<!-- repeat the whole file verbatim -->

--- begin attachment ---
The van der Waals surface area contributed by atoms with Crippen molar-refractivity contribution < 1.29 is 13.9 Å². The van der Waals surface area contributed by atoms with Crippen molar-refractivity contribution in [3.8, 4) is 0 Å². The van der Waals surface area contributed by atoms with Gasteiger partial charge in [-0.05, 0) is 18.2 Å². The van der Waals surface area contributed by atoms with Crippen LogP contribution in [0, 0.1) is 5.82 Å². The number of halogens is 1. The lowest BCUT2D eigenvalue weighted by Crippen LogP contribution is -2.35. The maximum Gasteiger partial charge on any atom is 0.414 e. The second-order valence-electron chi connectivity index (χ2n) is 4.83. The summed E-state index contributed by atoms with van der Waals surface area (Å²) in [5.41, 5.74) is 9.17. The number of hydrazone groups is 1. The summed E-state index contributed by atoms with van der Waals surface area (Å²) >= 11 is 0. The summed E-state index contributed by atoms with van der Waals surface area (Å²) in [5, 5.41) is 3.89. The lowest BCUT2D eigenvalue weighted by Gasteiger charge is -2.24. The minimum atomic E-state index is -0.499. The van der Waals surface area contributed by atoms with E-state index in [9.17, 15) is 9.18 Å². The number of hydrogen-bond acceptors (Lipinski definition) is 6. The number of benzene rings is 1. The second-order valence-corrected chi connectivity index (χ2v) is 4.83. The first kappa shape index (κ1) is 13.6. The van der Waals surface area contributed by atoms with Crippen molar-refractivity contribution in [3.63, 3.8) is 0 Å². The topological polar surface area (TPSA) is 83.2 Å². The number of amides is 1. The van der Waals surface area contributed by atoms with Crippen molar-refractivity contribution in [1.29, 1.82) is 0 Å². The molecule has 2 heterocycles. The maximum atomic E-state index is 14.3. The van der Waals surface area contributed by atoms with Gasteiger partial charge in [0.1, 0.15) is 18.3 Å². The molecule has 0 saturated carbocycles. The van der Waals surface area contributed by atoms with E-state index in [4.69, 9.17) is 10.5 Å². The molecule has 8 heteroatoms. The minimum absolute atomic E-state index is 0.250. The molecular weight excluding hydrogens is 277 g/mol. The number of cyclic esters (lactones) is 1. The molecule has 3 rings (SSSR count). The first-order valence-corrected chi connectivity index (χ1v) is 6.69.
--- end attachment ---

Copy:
The van der Waals surface area contributed by atoms with Crippen molar-refractivity contribution < 1.29 is 13.9 Å². The van der Waals surface area contributed by atoms with Crippen molar-refractivity contribution in [3.8, 4) is 0 Å². The van der Waals surface area contributed by atoms with Gasteiger partial charge in [-0.05, 0) is 18.2 Å². The van der Waals surface area contributed by atoms with Crippen LogP contribution in [0, 0.1) is 5.82 Å². The number of halogens is 1. The lowest BCUT2D eigenvalue weighted by Crippen LogP contribution is -2.35. The maximum Gasteiger partial charge on any atom is 0.414 e. The second-order valence-electron chi connectivity index (χ2n) is 4.83. The summed E-state index contributed by atoms with van der Waals surface area (Å²) in [5.41, 5.74) is 9.17. The number of hydrazone groups is 1. The summed E-state index contributed by atoms with van der Waals surface area (Å²) >= 11 is 0. The summed E-state index contributed by atoms with van der Waals surface area (Å²) in [5, 5.41) is 3.89. The lowest BCUT2D eigenvalue weighted by Gasteiger charge is -2.24. The minimum atomic E-state index is -0.499. The van der Waals surface area contributed by atoms with E-state index in [9.17, 15) is 9.18 Å². The number of hydrogen-bond acceptors (Lipinski definition) is 6. The number of benzene rings is 1. The second-order valence-corrected chi connectivity index (χ2v) is 4.83. The first kappa shape index (κ1) is 13.6. The van der Waals surface area contributed by atoms with Crippen molar-refractivity contribution in [3.63, 3.8) is 0 Å². The topological polar surface area (TPSA) is 83.2 Å². The number of amides is 1. The van der Waals surface area contributed by atoms with Crippen molar-refractivity contribution in [1.29, 1.82) is 0 Å². The molecule has 2 heterocycles. The maximum atomic E-state index is 14.3. The van der Waals surface area contributed by atoms with Gasteiger partial charge in [0.1, 0.15) is 18.3 Å². The molecule has 0 saturated carbocycles. The van der Waals surface area contributed by atoms with E-state index in [4.69, 9.17) is 10.5 Å². The molecule has 8 heteroatoms. The minimum absolute atomic E-state index is 0.250. The molecular weight excluding hydrogens is 277 g/mol. The number of cyclic esters (lactones) is 1. The molecule has 3 rings (SSSR count). The first-order valence-corrected chi connectivity index (χ1v) is 6.69.